weather icon Partly Cloudy
RJ App
Vegas News, Alerts, ePaper

The best way to experience the spectacle of Monument Valley

One of the most picturesque places in the world is practically at our doorstep — the Monument Valley Navajo Tribal Park. Located on the border of Utah and Arizona, the park boasts buttes, mesas, spires, pinnacles and arches, arranged in some of the finest panoramic views on Earth.

You’ve no doubt seen the photographs, or scenes from the movies that were filmed here, but seeing the place firsthand is a once-in-a-lifetime experience, well worth the six- or seven-hour drive.

The park was established in 1958 and encompasses 91,696 acres, all within the 16-million acre Navajo Reservation. The Diné, as the Navajo people refer to themselves, have called this region home for more than 400 years. Prior to that Ancestral Puebloans lived here.

You can get a few classic views just driving around the area or by taking in some popular viewpoints, but most of the real treasures are off-limits to visitors traveling on their own. The absolute best way to discover the place is by taking a tour with an approved Navajo guide. These Jeep tours run different lengths, and if you have the time I highly recommend doing a full-day trip.

The guides are extremely knowledgeable and not only inform you about the historical and cultural significance of the area, but will take you to archaeological and filming locations and to the most stunning rock formations. There are also plenty of photo opportunities to get out of the vehicle and visit the sites up close.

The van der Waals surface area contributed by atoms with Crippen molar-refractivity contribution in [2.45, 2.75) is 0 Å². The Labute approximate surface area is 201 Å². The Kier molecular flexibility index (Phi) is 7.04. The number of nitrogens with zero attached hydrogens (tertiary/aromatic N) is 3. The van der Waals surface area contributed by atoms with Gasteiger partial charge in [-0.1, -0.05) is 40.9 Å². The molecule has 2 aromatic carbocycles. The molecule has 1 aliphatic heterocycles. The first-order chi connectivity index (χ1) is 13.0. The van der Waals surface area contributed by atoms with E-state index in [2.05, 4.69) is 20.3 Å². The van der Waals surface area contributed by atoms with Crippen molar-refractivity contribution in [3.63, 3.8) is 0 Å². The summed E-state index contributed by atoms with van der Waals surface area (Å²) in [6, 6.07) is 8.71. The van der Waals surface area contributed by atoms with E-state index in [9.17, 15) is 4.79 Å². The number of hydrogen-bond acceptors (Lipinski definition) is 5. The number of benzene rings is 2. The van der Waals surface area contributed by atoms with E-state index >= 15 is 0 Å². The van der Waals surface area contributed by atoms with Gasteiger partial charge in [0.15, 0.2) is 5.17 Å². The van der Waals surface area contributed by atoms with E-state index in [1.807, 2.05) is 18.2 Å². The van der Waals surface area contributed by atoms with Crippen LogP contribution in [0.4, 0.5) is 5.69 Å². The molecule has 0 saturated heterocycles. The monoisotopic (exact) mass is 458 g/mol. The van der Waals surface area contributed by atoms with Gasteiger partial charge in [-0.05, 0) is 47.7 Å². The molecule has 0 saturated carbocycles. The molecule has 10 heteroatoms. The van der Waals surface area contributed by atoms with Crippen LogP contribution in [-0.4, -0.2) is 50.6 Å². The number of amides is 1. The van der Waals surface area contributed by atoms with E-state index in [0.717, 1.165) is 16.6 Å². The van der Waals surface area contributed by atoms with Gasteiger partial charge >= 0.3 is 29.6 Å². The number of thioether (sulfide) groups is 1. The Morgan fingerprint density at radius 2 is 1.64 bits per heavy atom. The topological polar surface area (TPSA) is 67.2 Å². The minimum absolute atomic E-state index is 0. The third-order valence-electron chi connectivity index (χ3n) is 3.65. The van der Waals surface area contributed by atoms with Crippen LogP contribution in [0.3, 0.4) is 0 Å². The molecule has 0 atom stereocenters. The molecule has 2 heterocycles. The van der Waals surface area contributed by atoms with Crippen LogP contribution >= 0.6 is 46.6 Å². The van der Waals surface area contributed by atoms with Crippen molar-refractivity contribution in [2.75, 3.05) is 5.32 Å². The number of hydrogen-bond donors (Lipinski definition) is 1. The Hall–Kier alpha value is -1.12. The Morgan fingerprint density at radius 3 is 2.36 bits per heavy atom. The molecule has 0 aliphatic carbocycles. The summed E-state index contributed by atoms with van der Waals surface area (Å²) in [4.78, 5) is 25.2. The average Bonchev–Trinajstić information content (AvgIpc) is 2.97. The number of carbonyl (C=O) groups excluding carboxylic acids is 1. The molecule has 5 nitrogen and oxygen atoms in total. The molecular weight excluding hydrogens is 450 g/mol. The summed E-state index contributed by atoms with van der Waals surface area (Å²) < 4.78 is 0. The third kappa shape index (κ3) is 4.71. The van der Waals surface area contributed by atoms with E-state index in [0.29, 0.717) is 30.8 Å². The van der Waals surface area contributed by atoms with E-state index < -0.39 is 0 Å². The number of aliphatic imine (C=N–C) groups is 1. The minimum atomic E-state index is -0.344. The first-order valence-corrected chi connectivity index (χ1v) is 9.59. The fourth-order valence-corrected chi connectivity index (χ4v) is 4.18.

Monument Valley is favorite scenery for TV and Hollywood films. Movies that have used the park include some of John Ford’s classic Westerns, such as “Stagecoach,” “She Wore A Yellow Ribbon” and “Fort Apache,” all starring John Wayne, and the latter co-starring Henry Fonda. Newer classics such as “Thelma and Louise,” “Forrest Gump” and “Back to the Future III” also used the magnificent backdrop.

Monument Valley Navajo Tribal Park is open the year round. At the visitor center the elevation is about 5,200 feet. Average daily high temperatures in August are around 91 degrees, and in September 83 degrees.

Due to COVID-19 concerns, the Navajo Nation is currently operating in “Yellow Status,” which means the Navajo Parks and Recreation is open at 50 percent of maximum occupancy. Masks are mandated throughout the park. Always book your stay and your tour guide before arriving in the park, as they fill up fast. For a list of approved Navajo tour guides and further information, contact https://navajonationparks.org/, or 435-727-58740. For lodging information visit or www.gouldings.com.

Don't miss the big stories. Like us on Facebook.
Zion makes for a chill winter getaway

Zion National Park is one of our favorite landscapes any time of year, but in winter its stark mountains, stripped of summer foliage, will be all the more breathtaking.

Blythe Intaglios make for compelling day trip

The Blythe Intaglios are so large that they were not noticeable to non-Indigenous people until 1932. That year, pilot George Palmer spotted them while flying from Las Vegas to Blythe, California.